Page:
Does Texas have trigger laws related to abortion?
In 2021, the Texas Legislature passed a bill outlawing abortion that would only become law once a certain event happened, like the overturning of Roe v. Wade. This is often referred to as Texas’s "trigger law." The judgment in Dobbs v. Jackson Women’s Health Organization in July of 2022 triggered the Texas law to go into effect thirty days later.
House Bill 1280 and its "trigger"
House Bill 1280 created Chapter 170A of the Texas Health & Safety Code. According to Section 3 of the bill, Chapter 170A would go into effect 30 days after federal law allowed individual states to prohibit abortions. Section 3 lists the following possibilities as triggers:
- The U.S. Supreme Court issues a judgment that overrules Roe v. Wade, 410 U.S. 113 (1973), and Planned Parenthood v. Casey, 505 U.S. 833 (1992), and allows individual states to prohibit abortions.
- The U.S. Supreme Court issues any other judgment that recognizes a state's authority to prohibit abortions.
- An amendment to the U.S. Constitution that allows individual states to prohibit abortion is adopted.
The triggering events occurred in the summer of 2022:
- June 24th, 2022: the U.S. Supreme Court issued a decision in Dobbs v. Jackson Women’s Health Organization. This decision overturned Roe v. Wade and Planned Parenthood v. Casey.
- July 26th, 2022: A judgment was issued in the case The slight delay is because court rules allow a short period of time when either party can request a rehearing. Once this time expires, the Court can issue an official judgment.
- August 25th, 2022: According to an advisory letter from the Texas Attorney General, Chapter 170A went into effect.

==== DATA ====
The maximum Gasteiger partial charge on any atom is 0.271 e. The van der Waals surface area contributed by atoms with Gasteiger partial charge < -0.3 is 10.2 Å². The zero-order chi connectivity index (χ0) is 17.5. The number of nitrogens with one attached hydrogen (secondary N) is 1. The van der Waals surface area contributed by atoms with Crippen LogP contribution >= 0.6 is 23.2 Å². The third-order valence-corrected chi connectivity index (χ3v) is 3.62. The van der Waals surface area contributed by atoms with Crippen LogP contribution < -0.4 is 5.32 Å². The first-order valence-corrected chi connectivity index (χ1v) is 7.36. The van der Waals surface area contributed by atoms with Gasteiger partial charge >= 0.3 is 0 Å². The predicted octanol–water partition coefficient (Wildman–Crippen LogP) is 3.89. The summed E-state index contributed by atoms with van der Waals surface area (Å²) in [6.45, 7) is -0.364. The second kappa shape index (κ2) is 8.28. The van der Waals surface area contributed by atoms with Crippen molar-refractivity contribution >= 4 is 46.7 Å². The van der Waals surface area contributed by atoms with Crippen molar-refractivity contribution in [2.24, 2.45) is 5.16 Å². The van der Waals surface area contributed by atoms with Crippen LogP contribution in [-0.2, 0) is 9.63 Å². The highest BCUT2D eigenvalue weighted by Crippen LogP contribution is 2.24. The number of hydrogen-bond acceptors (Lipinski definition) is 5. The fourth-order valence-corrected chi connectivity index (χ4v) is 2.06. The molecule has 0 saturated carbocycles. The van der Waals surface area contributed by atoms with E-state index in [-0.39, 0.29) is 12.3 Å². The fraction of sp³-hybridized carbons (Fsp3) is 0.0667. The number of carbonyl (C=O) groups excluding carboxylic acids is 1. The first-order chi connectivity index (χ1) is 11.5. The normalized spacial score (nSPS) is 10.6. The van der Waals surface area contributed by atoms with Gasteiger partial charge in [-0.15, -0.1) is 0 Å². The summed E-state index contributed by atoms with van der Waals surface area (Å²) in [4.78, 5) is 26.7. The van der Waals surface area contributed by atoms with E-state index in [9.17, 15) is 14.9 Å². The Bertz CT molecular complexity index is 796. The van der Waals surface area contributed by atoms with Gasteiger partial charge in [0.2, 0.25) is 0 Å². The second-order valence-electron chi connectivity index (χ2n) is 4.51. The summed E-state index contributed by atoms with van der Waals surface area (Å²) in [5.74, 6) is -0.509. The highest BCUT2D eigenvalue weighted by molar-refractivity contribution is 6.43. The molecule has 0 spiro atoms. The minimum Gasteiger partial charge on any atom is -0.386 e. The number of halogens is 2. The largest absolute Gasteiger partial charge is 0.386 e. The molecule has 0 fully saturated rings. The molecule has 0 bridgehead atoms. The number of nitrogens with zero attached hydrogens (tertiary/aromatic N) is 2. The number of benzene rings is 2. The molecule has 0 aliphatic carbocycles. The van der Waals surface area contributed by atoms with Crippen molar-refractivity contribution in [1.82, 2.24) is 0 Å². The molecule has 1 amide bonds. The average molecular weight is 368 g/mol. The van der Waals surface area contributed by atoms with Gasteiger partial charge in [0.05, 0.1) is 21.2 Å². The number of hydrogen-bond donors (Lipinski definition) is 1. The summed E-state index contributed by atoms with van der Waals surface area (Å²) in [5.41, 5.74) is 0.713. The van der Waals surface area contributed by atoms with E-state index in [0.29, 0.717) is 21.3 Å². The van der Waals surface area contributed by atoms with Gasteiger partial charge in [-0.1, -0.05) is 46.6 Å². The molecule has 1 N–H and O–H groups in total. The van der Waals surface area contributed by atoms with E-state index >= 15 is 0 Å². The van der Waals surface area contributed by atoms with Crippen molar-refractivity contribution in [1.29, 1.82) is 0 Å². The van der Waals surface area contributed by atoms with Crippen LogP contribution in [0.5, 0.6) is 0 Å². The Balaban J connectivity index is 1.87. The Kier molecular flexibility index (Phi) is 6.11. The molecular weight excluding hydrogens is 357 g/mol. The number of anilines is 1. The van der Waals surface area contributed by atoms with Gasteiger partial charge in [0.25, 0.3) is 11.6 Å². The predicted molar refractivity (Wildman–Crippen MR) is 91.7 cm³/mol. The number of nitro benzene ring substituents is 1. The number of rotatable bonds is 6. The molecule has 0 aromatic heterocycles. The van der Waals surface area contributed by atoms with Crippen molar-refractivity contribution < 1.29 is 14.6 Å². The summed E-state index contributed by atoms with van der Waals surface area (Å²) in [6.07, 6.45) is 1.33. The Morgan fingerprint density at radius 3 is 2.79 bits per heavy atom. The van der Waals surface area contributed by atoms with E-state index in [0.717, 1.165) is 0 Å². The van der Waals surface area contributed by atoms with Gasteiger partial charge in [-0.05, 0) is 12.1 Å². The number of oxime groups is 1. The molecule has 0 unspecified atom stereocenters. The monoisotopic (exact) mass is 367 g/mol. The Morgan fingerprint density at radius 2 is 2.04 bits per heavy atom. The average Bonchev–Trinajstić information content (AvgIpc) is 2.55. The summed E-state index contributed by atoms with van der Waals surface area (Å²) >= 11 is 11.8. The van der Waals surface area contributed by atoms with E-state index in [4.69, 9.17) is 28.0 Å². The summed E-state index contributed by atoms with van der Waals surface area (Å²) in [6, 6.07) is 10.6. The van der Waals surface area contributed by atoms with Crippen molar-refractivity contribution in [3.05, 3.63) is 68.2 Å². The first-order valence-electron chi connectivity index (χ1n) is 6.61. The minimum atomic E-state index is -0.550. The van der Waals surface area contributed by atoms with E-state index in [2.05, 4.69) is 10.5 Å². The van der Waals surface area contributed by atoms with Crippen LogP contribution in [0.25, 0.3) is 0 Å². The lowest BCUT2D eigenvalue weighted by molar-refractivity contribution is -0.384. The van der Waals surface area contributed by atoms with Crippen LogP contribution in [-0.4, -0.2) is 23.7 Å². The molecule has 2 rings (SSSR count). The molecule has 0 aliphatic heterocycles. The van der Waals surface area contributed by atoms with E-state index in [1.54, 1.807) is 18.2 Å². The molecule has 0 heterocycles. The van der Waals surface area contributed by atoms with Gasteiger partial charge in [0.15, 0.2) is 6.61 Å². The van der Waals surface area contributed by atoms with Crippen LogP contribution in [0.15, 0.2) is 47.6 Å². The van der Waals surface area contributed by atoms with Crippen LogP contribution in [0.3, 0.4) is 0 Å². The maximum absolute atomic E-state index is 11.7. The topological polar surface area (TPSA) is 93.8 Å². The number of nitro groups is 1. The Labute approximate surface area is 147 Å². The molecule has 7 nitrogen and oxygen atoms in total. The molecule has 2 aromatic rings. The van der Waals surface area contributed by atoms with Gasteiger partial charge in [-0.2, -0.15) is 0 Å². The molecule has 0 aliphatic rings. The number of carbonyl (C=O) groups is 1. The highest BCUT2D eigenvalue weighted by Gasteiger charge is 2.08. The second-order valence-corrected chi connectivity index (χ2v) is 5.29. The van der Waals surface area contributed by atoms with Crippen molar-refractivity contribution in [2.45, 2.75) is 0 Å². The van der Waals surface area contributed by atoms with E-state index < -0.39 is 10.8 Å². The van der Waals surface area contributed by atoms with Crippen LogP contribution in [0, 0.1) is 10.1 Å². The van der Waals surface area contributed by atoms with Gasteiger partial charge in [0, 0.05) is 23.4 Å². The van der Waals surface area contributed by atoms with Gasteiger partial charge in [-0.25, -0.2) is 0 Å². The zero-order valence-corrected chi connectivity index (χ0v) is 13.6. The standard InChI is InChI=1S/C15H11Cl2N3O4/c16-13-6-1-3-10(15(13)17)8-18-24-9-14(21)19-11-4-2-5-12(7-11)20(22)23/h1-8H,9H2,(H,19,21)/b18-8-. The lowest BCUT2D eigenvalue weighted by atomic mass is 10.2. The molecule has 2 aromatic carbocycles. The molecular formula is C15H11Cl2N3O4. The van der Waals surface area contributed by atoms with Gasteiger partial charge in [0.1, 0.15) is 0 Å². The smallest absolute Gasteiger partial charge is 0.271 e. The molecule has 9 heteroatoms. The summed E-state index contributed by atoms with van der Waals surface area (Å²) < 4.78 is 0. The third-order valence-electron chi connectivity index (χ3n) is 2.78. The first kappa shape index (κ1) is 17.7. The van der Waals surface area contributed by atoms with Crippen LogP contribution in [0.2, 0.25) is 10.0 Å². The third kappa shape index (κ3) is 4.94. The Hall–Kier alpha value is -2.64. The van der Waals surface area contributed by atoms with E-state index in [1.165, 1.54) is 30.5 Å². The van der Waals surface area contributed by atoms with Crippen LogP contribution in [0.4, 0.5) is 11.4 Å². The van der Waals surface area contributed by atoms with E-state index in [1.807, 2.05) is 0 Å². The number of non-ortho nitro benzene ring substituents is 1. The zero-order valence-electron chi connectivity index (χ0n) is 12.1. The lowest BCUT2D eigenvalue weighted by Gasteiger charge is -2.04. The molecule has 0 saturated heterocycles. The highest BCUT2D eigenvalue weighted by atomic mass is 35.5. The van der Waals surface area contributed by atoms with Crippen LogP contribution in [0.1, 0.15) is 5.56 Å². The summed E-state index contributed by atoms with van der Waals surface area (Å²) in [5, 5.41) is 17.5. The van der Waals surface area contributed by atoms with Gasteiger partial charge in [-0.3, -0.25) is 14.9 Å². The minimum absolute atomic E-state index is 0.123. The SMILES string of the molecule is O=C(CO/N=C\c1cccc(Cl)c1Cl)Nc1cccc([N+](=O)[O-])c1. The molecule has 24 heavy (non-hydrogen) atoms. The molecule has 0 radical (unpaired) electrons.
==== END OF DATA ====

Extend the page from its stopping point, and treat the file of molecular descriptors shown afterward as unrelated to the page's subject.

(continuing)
Abortions are banned, with certain exceptions
Chapter 170A of the Texas Health & Safety Code prohibits abortions outright, except in certain circumstances. It creates criminal, civil, and professional penalties for performing prohibited abortions.
Section 170A.002 prohibits a person from performing, inducing, or attempting an abortion. There is an exception for situations in which the life or health of the pregnant patient is at risk. In order for the exception to apply, three factors must be met:
- A licensed physician must perform the abortion.
- The patient must have a life-threatening condition and be at risk of death or "substantial impairment of a major bodily function" if the abortion is not performed. "Substantial impairment of a major bodily function" is not defined in this chapter.
- The physician must try to save the life of the fetus unless this would increase the risk of the pregnant patient's death or impairment.
There are additional situations where the exception for the life or health of the patient does not apply. Please read the entirety of Section 170A.002 for more details.
Criminal & civil penalties for performing abortions
Chapter 170A includes various consequences for anyone who provides a prohibited abortion. The penalties do not apply to a patient who receives an abortion, according to Section 170A.003. This chapter does not address situations in which a patient seeks an abortion in another state.
- Section 170A.004 makes performing an abortion a criminal offense. Violators could be charged with a first or second-degree felony, depending on whether the abortion resulted in the death of the fetus.
- Each violation of this chapter is also subject to a civil penalty of at least $100,000 under Section 170A.005. This penalty is in addition to any other civil liabilities a person may face. For example, Senate Bill 8 also allows civil suits related to prohibited abortions.
- A physician or health care professional in violation would also have their medical license or permit revoked under Section 170A.007.
Related FAQs & Guides